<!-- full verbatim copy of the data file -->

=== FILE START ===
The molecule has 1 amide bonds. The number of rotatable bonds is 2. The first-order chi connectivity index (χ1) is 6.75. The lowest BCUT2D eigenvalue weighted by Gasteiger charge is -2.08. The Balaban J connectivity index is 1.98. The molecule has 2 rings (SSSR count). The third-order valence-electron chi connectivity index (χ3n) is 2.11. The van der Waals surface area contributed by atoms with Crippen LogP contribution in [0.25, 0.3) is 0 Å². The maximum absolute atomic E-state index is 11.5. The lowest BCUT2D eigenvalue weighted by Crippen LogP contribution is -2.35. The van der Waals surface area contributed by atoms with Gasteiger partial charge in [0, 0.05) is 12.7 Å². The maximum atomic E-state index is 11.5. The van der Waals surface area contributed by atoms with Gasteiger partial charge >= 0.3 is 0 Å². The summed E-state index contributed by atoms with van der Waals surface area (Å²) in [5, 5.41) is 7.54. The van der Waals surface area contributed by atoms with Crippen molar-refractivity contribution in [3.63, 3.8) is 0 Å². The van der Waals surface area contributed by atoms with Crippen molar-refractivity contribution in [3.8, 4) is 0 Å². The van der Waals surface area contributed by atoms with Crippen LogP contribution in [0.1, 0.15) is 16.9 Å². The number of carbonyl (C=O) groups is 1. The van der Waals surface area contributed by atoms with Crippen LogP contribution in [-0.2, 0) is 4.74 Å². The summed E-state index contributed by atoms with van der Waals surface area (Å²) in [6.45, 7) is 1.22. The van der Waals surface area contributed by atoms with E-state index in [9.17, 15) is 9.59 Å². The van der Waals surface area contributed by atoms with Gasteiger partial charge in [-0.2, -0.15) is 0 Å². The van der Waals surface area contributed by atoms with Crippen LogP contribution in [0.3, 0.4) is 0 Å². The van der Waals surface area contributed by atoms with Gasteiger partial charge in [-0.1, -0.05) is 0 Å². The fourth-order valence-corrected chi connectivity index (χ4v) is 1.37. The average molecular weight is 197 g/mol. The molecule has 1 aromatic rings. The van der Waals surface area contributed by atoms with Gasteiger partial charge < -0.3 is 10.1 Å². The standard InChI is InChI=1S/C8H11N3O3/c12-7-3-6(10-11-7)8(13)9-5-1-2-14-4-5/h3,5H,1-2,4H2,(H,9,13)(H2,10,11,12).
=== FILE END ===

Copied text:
The molecule has 1 amide bonds. The number of rotatable bonds is 2. The first-order chi connectivity index (χ1) is 6.75. The lowest BCUT2D eigenvalue weighted by Gasteiger charge is -2.08. The Balaban J connectivity index is 1.98. The molecule has 2 rings (SSSR count). The third-order valence-electron chi connectivity index (χ3n) is 2.11. The van der Waals surface area contributed by atoms with Crippen LogP contribution in [0.25, 0.3) is 0 Å². The maximum absolute atomic E-state index is 11.5. The lowest BCUT2D eigenvalue weighted by Crippen LogP contribution is -2.35. The van der Waals surface area contributed by atoms with Gasteiger partial charge in [0, 0.05) is 12.7 Å². The maximum atomic E-state index is 11.5. The van der Waals surface area contributed by atoms with Gasteiger partial charge >= 0.3 is 0 Å². The summed E-state index contributed by atoms with van der Waals surface area (Å²) in [5, 5.41) is 7.54. The van der Waals surface area contributed by atoms with Crippen molar-refractivity contribution in [3.63, 3.8) is 0 Å². The van der Waals surface area contributed by atoms with Crippen molar-refractivity contribution in [3.8, 4) is 0 Å². The van der Waals surface area contributed by atoms with Crippen LogP contribution in [0.1, 0.15) is 16.9 Å². The number of carbonyl (C=O) groups is 1. The van der Waals surface area contributed by atoms with Crippen LogP contribution in [-0.2, 0) is 4.74 Å². The summed E-state index contributed by atoms with van der Waals surface area (Å²) in [6.45, 7) is 1.22. The van der Waals surface area contributed by atoms with E-state index in [9.17, 15) is 9.59 Å². The van der Waals surface area contributed by atoms with Gasteiger partial charge in [-0.2, -0.15) is 0 Å². The van der Waals surface area contributed by atoms with Crippen LogP contribution in [0.3, 0.4) is 0 Å². The van der Waals surface area contributed by atoms with Gasteiger partial charge in [-0.1, -0.05) is 0 Å². The fourth-order valence-corrected chi connectivity index (χ4v) is 1.37. The average molecular weight is 197 g/mol. The molecule has 1 aromatic rings. The van der Waals surface area contributed by atoms with Gasteiger partial charge < -0.3 is 10.1 Å². The standard InChI is InChI=1S/C8H11N3O3/c12-7-3-6(10-11-7)8(13)9-5-1-2-14-4-5/h3,5H,1-2,4H2,(H,9,13)(H2,10,11,12).